TV shows are getting rocked by a drop in viewership, according to a new report by analysts at Pacific Crest.
The “golden age” of TV shows might appear to be in full swing still, and it certainly is in terms of output. The industry is on pace to handily beat the 409 scripted shows released in 2015, continuing an upward trend.
But there’s a problem: people aren’t tuning in, at least in the same numbers. For new episodes last quarter, “average viewership for the top 200 general entertainment series declined 20% year-over-year,” according Pacific Crest (using the L+3 measurement, live plus three days). Networks are still pumping out shows, people just seem to have lost a bit of interest.
It’s even worse with kids’ shows, which saw the top 500 series take a 30% viewership dive in Q3 versus last year, the analysts noted in the report.
This downward trend has been bad for advertising revenues this quarter. “Outside of NBC [and the Olympics bump], advertising results were at or below expectations in aggregate, likely driven by weaker-than-anticipated viewership at most networks,” the analysts wrote.
In the report, Pacific Crest pointed out a few media companies that have suffered recently:
- “More competition in serialized dramas has led to ratings declines at key originals for AMC.” “Weaker engagement with key movie titles has negatively impacted Lionsgate.” “Subscribers moving to packages without ESPN has negatively impacted Disney.” “Kids’ content is secularly challenged, which continues to affect Viacom.”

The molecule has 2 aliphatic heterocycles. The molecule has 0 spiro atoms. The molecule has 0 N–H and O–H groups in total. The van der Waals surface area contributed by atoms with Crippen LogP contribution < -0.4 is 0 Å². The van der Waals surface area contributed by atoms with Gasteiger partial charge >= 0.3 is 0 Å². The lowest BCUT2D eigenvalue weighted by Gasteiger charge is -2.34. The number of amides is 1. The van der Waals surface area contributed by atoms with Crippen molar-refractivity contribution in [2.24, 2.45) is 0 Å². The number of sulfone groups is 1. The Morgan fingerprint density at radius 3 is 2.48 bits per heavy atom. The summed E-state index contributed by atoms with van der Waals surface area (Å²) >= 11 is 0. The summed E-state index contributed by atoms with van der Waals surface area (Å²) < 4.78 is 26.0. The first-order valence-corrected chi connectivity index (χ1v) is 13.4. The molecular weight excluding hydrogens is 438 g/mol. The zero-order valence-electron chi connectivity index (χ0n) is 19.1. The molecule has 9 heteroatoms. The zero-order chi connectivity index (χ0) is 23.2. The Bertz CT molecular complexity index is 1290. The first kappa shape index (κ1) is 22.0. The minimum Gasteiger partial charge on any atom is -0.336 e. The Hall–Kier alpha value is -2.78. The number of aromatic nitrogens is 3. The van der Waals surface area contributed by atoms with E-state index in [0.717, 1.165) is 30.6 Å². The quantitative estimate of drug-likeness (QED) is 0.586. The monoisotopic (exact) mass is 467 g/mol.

TV network AMC is a particularly instructive example when it comes to the TV industry, and high-quality dramas.
AMC built its recent success out of high-quality dramas like “Breaking Bad,” “Mad Men,” and “The Walking Dead.” But now the rise of streaming services like Netflix, and the insane amount of shows being produced, might be bringing AMC down.
“Average audiences for almost every returning AMC original in 2016 are down double-digits versus 2015,” Pacific Crest analysts wrote last month. “This highlights the increase in competition for viewer time. In particular, the explosion in high-quality original dramas driven by [streaming video on demand] companies [like Netflix] has commoditized an area of programming that AMC helped popularize and represents the core of the network’s brand.”
With the amount of good shows increasing and the amount of people watching decreasing, something likely has to give, eventually.
Perhaps we will see the “peak TV” moment that FX boss John Landgraf has been talking about for awhile.
Landgraf had previously predicted we’d see the peak number of scripted shows in 2016, but then revised his estimate to “by 2019 at the latest,” after seeing how much money Netflix was investing in original content.
“I’m not saying that I believe we are in a bubble, which is going to pop, causing us to go from 500-plus scripted series to half that number,” Landgraf explained in August. “Rather, I think we are ballooning into a condition of oversupply which will at some point slowly deflate, perhaps from 500-plus shows to 400 or a little less than that.”
There might be diminishing returns for producing beautiful, moving, and expensive TV shows – if you can’t cut through the noise.
Regardless, Pacific Crest says something needs to change for media companies to hit their numbers next year. “Viewership trends will likely need to reverse for 2017 estimates to be attainable,” the analysts wrote.